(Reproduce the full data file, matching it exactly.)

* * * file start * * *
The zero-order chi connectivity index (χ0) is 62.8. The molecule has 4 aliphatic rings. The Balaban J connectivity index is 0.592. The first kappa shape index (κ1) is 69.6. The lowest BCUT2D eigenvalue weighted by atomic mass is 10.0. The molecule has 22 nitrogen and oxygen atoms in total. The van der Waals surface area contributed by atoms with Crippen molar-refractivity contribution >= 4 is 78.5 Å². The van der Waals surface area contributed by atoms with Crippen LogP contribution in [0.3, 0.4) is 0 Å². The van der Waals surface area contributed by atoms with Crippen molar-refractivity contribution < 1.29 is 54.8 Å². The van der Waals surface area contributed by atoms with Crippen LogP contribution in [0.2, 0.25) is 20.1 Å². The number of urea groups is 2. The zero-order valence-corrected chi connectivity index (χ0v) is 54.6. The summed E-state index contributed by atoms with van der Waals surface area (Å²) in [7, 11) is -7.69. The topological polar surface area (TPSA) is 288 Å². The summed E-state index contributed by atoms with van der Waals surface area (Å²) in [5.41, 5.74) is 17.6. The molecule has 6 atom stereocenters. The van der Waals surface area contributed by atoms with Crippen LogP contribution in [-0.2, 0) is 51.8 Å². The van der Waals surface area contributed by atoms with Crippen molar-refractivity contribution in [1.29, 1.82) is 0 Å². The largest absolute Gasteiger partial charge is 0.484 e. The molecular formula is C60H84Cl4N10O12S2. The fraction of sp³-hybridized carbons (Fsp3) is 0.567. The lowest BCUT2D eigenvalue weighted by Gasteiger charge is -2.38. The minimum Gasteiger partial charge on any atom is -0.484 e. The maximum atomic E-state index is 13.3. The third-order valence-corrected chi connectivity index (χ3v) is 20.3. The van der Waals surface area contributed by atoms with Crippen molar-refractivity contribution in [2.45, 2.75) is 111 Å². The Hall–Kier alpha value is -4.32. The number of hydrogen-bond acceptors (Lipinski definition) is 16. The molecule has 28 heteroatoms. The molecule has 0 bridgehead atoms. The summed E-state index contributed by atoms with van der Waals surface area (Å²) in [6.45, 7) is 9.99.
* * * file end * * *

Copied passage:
The zero-order chi connectivity index (χ0) is 62.8. The molecule has 4 aliphatic rings. The Balaban J connectivity index is 0.592. The first kappa shape index (κ1) is 69.6. The lowest BCUT2D eigenvalue weighted by atomic mass is 10.0. The molecule has 22 nitrogen and oxygen atoms in total. The van der Waals surface area contributed by atoms with Crippen molar-refractivity contribution >= 4 is 78.5 Å². The van der Waals surface area contributed by atoms with Crippen LogP contribution in [0.3, 0.4) is 0 Å². The van der Waals surface area contributed by atoms with Crippen molar-refractivity contribution < 1.29 is 54.8 Å². The van der Waals surface area contributed by atoms with Crippen LogP contribution in [0.2, 0.25) is 20.1 Å². The number of urea groups is 2. The zero-order valence-corrected chi connectivity index (χ0v) is 54.6. The summed E-state index contributed by atoms with van der Waals surface area (Å²) in [7, 11) is -7.69. The topological polar surface area (TPSA) is 288 Å². The summed E-state index contributed by atoms with van der Waals surface area (Å²) in [5.41, 5.74) is 17.6. The molecule has 6 atom stereocenters. The van der Waals surface area contributed by atoms with Crippen LogP contribution in [-0.2, 0) is 51.8 Å². The van der Waals surface area contributed by atoms with Crippen molar-refractivity contribution in [1.29, 1.82) is 0 Å². The largest absolute Gasteiger partial charge is 0.484 e. The molecular formula is C60H84Cl4N10O12S2. The fraction of sp³-hybridized carbons (Fsp3) is 0.567. The lowest BCUT2D eigenvalue weighted by Gasteiger charge is -2.38. The minimum Gasteiger partial charge on any atom is -0.484 e. The maximum atomic E-state index is 13.3. The third-order valence-corrected chi connectivity index (χ3v) is 20.3. The van der Waals surface area contributed by atoms with Crippen molar-refractivity contribution in [2.45, 2.75) is 111 Å². The Hall–Kier alpha value is -4.32. The number of hydrogen-bond acceptors (Lipinski definition) is 16. The molecule has 28 heteroatoms. The molecule has 0 bridgehead atoms. The summed E-state index contributed by atoms with van der Waals surface area (Å²) in [6.45, 7) is 9.99.